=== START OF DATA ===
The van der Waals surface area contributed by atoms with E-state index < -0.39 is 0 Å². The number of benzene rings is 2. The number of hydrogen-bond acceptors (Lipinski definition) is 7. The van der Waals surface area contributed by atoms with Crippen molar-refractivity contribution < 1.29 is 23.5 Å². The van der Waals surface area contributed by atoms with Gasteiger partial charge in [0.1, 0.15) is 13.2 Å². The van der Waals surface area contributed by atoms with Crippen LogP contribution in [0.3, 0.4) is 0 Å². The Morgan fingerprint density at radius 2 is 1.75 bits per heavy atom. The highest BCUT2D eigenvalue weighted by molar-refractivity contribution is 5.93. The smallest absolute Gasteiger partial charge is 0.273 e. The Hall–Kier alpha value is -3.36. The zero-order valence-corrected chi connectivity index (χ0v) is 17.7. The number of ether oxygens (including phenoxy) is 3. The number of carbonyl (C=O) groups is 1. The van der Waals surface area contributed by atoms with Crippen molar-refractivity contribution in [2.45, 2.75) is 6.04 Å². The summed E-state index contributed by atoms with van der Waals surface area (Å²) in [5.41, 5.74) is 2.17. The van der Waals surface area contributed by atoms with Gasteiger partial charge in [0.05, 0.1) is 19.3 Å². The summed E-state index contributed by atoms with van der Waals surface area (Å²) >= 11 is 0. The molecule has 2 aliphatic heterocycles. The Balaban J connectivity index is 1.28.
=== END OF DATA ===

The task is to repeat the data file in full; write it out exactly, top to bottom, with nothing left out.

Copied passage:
The van der Waals surface area contributed by atoms with E-state index < -0.39 is 0 Å². The number of benzene rings is 2. The number of hydrogen-bond acceptors (Lipinski definition) is 7. The van der Waals surface area contributed by atoms with Crippen molar-refractivity contribution < 1.29 is 23.5 Å². The van der Waals surface area contributed by atoms with Gasteiger partial charge in [0.1, 0.15) is 13.2 Å². The van der Waals surface area contributed by atoms with Crippen LogP contribution in [0.3, 0.4) is 0 Å². The Morgan fingerprint density at radius 2 is 1.75 bits per heavy atom. The highest BCUT2D eigenvalue weighted by molar-refractivity contribution is 5.93. The smallest absolute Gasteiger partial charge is 0.273 e. The Hall–Kier alpha value is -3.36. The zero-order valence-corrected chi connectivity index (χ0v) is 17.7. The number of ether oxygens (including phenoxy) is 3. The number of carbonyl (C=O) groups is 1. The van der Waals surface area contributed by atoms with Crippen molar-refractivity contribution in [2.45, 2.75) is 6.04 Å². The summed E-state index contributed by atoms with van der Waals surface area (Å²) in [5.41, 5.74) is 2.17. The van der Waals surface area contributed by atoms with Gasteiger partial charge in [0.05, 0.1) is 19.3 Å². The summed E-state index contributed by atoms with van der Waals surface area (Å²) >= 11 is 0. The molecule has 2 aliphatic heterocycles. The Balaban J connectivity index is 1.28.